Money Matters - Simplified

How Much Is Mattel Worth?


We can't say Mattel (NYSE: MAT) made it through the recession totally unscathed. In 2008, the company saw its margins get crunched and that was followed by a sales dip in 2009. Of course, the weakness Mattel experienced was nothing compared to what many other companies experienced, and through the tough times the company stayed solidly profitable and free-cash-flow-positive.


We can probably attribute the company's recession-fighting abilities to the resilience of toys -- many parents would rather treat their kids to a new toy than pamper themselves with an "extra" -- and a superstar portfolio of brands that includes Barbie and Fisher-Price.

But what of Mattel's stock? Is it a bargain right now? Let's take a closer look.

It's a beautiful day in the neighborhood
One way to get an idea of what a stock might be worth is to check how similar companies are valued. So let's take a look at how Mattel stacks up.

Company

Total Enterprise Value/ Trailing Revenue

Total Enterprise Value / EBITDA

Price / Book Value

Next 12 Months PEG

Mattel 1.7 8.8 3.3 1.6
Hasbro (NYSE:HAS) 1.9 9.5 4.4 1.6
JAKKS Pacific(Nasdaq: JAKK) 0.5 6.6 1.3 1.3
Jarden (NYSE:JAH) 0.9 9.0 1.6 1.0
LeapFrog(NYSE: LF) 0.8 11.1 2.1 0.9
RC2 (Nasdaq:RCRC) 1.2 8.7 1.8 1.2
Average* 1.1 9.0 2.2 1.2


Source: Capital IQ (a Standard & Poor's company) and Yahoo! Finance.
*Average excludes Mattel.

Using each of those averages to back into a stock price for Mattel, and then taking the average across those results, we can come up with an estimated price per share of roughly $20. This would suggest today's price just shy of $26 could be significantly overvalued.

A comparable company analysis like this can sometimes raise as many questions as it answers, though. For instance, is the entire group properly valued? A supposedly fairly valued -- or even over-valued -- stock among a bunch of other undervalued stocks may actually be an undervalued stock, and vice versa.

Also, while these businesses are comparable to Mattel, none is a perfect match. Hasbro is the closest and actually trades at similar (though somewhat higher) multiples than Mattel. JAKKS Pacific and RC2 are both toy companies with some significant brands under their belts, but they're also smaller, younger, and don't have nearly the track record of either Mattel or Hasbro. LeapFrog, meanwhile, is outside of the traditional toy model and has just recently started to prove that it can be profitable again.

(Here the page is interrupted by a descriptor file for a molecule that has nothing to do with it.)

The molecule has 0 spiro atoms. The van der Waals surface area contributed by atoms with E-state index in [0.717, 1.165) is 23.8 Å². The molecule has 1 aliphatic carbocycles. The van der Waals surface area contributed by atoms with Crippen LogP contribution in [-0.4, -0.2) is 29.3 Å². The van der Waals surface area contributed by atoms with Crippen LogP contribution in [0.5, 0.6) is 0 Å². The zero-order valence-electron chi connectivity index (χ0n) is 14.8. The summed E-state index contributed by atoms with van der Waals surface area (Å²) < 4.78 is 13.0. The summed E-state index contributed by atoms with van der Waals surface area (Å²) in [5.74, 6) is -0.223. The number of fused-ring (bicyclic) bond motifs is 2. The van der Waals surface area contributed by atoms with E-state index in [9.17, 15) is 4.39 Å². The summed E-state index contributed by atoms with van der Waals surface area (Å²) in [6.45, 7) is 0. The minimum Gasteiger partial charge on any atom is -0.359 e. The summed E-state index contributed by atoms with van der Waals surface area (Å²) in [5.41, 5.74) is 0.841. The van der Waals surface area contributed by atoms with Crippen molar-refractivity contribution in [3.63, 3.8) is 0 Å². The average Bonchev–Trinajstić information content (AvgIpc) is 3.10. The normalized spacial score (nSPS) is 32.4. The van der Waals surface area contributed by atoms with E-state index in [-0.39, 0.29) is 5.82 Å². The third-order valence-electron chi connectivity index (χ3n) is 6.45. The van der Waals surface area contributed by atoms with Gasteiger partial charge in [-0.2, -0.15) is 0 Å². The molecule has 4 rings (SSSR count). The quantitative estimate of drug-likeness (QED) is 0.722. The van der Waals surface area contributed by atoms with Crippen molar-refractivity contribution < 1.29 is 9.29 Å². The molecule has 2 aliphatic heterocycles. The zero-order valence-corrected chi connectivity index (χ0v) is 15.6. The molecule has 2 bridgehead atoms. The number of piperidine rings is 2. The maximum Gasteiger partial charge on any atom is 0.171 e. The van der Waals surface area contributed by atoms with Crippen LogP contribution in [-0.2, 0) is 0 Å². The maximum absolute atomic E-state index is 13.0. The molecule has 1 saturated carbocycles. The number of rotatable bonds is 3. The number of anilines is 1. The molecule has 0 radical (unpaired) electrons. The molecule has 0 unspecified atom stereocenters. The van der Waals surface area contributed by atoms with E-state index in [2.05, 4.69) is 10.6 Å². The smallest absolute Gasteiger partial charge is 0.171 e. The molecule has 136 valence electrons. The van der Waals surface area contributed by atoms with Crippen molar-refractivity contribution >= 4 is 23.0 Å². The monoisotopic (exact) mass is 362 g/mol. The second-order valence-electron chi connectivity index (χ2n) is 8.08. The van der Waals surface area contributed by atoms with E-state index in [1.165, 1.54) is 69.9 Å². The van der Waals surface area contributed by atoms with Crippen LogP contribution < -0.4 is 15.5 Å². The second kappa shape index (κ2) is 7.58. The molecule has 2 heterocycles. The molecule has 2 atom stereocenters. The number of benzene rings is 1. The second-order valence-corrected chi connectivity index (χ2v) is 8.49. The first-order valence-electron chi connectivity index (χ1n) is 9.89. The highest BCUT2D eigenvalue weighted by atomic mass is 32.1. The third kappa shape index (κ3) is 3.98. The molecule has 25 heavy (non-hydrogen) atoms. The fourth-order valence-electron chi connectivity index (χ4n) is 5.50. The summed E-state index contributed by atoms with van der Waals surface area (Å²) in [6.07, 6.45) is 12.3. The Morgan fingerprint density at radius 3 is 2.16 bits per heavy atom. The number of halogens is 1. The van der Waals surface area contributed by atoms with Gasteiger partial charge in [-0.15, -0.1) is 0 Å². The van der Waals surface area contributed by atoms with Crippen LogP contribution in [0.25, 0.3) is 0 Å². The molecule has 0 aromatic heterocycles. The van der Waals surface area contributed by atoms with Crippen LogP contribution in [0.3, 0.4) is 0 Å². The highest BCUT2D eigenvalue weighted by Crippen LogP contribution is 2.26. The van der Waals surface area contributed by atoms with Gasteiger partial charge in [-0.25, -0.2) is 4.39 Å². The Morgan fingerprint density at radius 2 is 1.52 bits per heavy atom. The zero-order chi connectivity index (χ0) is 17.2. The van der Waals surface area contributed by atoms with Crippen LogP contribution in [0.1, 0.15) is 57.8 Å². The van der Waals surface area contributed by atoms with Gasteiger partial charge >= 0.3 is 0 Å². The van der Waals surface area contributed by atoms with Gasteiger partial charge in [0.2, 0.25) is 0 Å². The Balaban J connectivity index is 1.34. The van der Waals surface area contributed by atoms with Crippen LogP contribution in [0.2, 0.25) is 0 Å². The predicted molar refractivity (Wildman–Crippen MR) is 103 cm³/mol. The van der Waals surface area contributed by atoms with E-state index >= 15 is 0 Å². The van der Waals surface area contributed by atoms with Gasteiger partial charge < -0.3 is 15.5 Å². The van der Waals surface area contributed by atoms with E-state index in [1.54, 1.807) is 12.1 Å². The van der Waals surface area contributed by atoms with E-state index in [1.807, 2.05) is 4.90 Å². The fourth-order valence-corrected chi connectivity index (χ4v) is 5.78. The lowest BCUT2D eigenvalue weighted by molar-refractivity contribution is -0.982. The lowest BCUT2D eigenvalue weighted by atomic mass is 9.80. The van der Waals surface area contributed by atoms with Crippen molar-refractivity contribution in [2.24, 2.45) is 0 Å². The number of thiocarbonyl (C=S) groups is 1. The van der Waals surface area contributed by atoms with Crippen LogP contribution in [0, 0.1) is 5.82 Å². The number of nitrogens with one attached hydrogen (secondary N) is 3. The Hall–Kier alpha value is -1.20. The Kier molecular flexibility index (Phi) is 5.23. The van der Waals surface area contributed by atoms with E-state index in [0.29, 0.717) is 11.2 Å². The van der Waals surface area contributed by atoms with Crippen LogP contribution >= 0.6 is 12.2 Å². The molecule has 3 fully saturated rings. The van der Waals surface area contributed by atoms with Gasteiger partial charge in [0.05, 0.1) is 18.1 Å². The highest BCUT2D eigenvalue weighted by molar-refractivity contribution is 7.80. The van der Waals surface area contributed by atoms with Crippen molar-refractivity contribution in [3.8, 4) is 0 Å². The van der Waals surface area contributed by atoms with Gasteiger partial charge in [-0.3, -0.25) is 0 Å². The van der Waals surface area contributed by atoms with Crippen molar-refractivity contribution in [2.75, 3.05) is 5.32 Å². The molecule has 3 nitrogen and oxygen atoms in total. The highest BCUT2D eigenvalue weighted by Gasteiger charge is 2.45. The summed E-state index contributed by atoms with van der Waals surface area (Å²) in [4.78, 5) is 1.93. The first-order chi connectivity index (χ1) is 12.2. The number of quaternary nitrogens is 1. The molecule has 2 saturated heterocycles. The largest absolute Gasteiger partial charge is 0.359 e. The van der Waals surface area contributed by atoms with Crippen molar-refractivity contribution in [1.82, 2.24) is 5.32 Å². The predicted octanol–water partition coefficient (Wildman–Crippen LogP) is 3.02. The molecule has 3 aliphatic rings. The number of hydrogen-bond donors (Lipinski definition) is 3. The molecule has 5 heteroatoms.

With all that in mind, it's best to combine comparable company analysis with another valuation technique.

Collecting the cash flow
An alternate way to value a stock is to do what's known as a discounted cash flow (DCF) analysis. Basically, this method projects free cash flow over the next 10 years and discounts the tally from each of those years back to what it would be worth today (since a dollar tomorrow is worth less to us than a dollar today).

Because a DCF is based largely on estimates (aka guesses) and attempts to predict the future, it can be a fickle beast, and so its results are best used as guideposts rather than written-in-stone answers sent down from Mount Olympus.

For Mattel's DCF, I used the following assumptions:

2010 Unlevered Free Cash Flow $564 million
FCF Growth 2011-2014 8.5%
FCF Growth 2015-2019 4.3%
Terminal Growth 3.0%
Market Equity as a Percentage of Total Capitalization 89.0%
Cost of Equity 12.0%
Cost of Debt 5.6%
Weighted Average Cost of Capital 11.1%


Source: Capital IQ (a Standard & Poor's company), Yahoo! Finance, author's estimates.

While most of this is pretty standard fare when it comes to DCFs, the academically inclined would probably balk at the way I set the cost of equity. In a "classic" DCF, the cost of equity is set based on an equation that uses beta -- a measure of how volatile a stock is versus the rest of the market -- and a few other numbers that I tend to thumb my nose at.

But when you get right down to it, the cost of equity is the rate of return that investors demand to invest in the equity of that company. So I generally set the cost of equity equal to the rate of return that I'd like to see from that stock.

Based on the assumptions above, a simple DCF model spits out a per-share value of roughly $25 for Mattel's stock. This would suggest that the stock is roughly fairly valued, if not slightly overvalued.

Do we have a winner?
The valuations that we've done here are pretty simple and, particularly when it comes to the DCF, investors would be well-advised to play with the numbers further before making a final decision on Mattel's stock.

That said, pegging the price right between the two valuation models -- which gives us $22.50 -- it would seem that Mattel's stock isn't exactly a bargain right now. This is hardly a final word on Mattel's stock, though. Investors more optimistic about future growth or those who are comfortable with a lower rate of return -- and who therefore might use a lower cost of equity -- would come up with a higher valuation for the stock than I have.

As for me, I've got money on the line with this one as Mattel is part of my personal portfolio. I bought my shares at a considerable discount to today's price and don't have any plans to add to my position at today's prices. I am, however, comfortable holding on and collecting the 3.2% dividend as long as the stock doesn't creep into seriously overvalued territory.

© 2010 UCLICK L.L.C.